HOW CAN INTERNATIONAL ENVIRONMENTAL LAW
ASSIST EAST TIMOR?
Lisa A. Ogle, Director, Environmental Defender’s Office
Of what relevance is the international environmental legal framework to the emerging nation of East Timor? How can it be of use? Achieving sustainable development is a global problem, and the principles for sustainability are therefore reflected in many international treaties. East Timor can make use of the work already carried out on sustainability at the international level. It should consider whether it wishes to adopt sustainability principles and environmental rights in its Constitution of basic rights. It should also consider how it could implement these principles in its new environmental laws. East Timor may also be able to obtain financial, technical and legal assistance under some treaties, and through joining some regional environmental networks to help it develop and implement a new environmental legal framework.
Why do we have international environmental law?
Over the past 20 years, the international community has recognised that development around
the world has not been sustainable. Globally, we are depleting our natural resources such as
fish, forests, soils and fresh drinking water very quickly. Biodiversity is threatened. Pollution from one country crosses the boundary into another. For example, carbon dioxide pollution generated in one country will contribute to the warming of the entire planet.
The causes of environmental degradation are also similar around the world; excessive consumption and development, rising population pressures, poverty, hunger, and armed conflict. There is a need for the international community to address the causes of poverty, and to ensure that wealth and technology are shared fairly between countries.
The response from the international community has been to develop international laws that provide the framework for ecologically sustainable development (ESD) to take place. International environmental law is aimed at eradicating poverty, and improving economic, social and cultural conditions while conserving biodiversity and the environment. This is done by ensuring that the environment is considered in all decisions about development (International Covenant on the Environment and Development, Article 13).
What is international law?
International laws on the environment are found in a range of documents including treaties, conventions, covenants and declarations of principles.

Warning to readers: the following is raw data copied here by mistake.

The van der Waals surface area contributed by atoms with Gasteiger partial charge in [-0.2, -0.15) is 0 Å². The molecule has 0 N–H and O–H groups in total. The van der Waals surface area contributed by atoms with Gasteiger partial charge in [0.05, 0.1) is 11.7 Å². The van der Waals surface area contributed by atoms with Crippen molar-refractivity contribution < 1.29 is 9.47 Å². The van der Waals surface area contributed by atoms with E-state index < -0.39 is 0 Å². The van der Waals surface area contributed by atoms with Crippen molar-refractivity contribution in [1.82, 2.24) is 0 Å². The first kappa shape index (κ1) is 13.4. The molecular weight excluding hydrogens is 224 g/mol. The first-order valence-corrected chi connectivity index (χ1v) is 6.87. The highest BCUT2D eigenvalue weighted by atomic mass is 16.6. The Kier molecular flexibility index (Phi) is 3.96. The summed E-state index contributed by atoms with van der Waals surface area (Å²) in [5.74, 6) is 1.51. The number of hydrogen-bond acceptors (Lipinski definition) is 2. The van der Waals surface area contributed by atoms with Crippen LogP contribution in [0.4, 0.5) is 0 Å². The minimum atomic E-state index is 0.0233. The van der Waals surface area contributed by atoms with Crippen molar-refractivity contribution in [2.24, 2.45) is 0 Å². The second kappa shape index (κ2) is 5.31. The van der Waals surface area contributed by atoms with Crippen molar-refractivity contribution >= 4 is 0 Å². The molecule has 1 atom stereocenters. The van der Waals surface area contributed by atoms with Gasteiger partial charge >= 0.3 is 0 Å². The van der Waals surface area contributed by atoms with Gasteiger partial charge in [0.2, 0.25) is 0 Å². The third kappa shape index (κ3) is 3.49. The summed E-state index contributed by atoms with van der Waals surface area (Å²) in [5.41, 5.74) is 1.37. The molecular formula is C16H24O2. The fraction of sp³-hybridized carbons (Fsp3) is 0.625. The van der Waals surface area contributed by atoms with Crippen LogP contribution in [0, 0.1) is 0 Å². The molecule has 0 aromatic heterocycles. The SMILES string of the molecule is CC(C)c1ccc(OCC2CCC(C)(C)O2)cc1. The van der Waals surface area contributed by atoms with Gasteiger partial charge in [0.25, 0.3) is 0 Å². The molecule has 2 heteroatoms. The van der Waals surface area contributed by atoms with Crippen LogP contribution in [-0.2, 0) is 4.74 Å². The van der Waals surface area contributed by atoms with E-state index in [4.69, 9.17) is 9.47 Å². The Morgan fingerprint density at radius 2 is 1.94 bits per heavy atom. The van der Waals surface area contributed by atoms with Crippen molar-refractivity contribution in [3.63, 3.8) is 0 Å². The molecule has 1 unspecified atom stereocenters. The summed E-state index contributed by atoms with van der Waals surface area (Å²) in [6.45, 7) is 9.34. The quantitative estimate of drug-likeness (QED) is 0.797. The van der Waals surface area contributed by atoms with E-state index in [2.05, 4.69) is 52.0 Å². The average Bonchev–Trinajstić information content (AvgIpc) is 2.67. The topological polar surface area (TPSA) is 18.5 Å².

Like human rights law, one of the primary weaknesses of international environmental law is that it relies on countries to adopt the treaty into their own domestic law for it to be enforceable.
1. Several international treaties identify the principles for sustainable development. East Timor should consider:
(a) whether it wishes to adopt environmental rights and the principles for sustainability in its Constitution (eg. “The right to a clean and healthy environment”); and
(b) how it can include the principles for sustainability in its new environmental laws (such as following the precautionary principle in making decisions about development).
2. Participation in international treaties may also facilitate assistance from the international community in the following areas:
(a) Assessment of environmental issues, e.g. surveys of biodiversity;
(b) Financial or “in kind” assistance;
(c) Environmental management assistance, eg. in managing special areas, such as nature reserves and wetlands;
(d) Assistance in preparing legislation;
(e) Transfer of technology.
The key international documents which set out the general principles for sustainable development are:
· Rio Declaration (1992)
A statement by the international community of general principles for sustainable development.
· Agenda 21 (1992)
An Action Plan for sustainability, which builds on the Rio Declaration.
· International Covenant on Environment and Development.
This document is intended to go one step further, by giving effect to the provisions of the Rio Declaration and Agenda 21 in the form of a binding treaty. It will be a sort of “Declaration of Human Rights” for the environment. It has no official status at present.
These documents refer to five main principles for ecological sustainable development. These are listed below, along with an example as to how each principle could be applied to a new mineral resource development, such as the extraction of oil in the Timor Gap, to ensure that it is environmentally sustainable:
· Intergenerational equity
Fairness between generations. The present generation has an obligation to pass natural resources on to following generations in a state that lets them have the same opportunities physically and ecologically, as well as for economic development.
Example: Will the mineral resource to be mined, such as gold, copper or oil, be available for the next generation? If not, how can the benefits of mining be made available to future generations?
· Intragenerational equity
Fairness within each generation. Development should not impact unfairly on those who are socially or economically weak. All members of the community should have the same opportunity to influence decisions about development and the environment.
Example: Will the mine unfairly affect one part of the community more than another? Mines often dump their contaminated waste into rivers. This can ruin the river for people who live downstream and use the river to fish or for clean water. Similarly, dumping mine waste in the ocean can kill a coral reef, and make it harder for communities that rely on the reef to catch fish.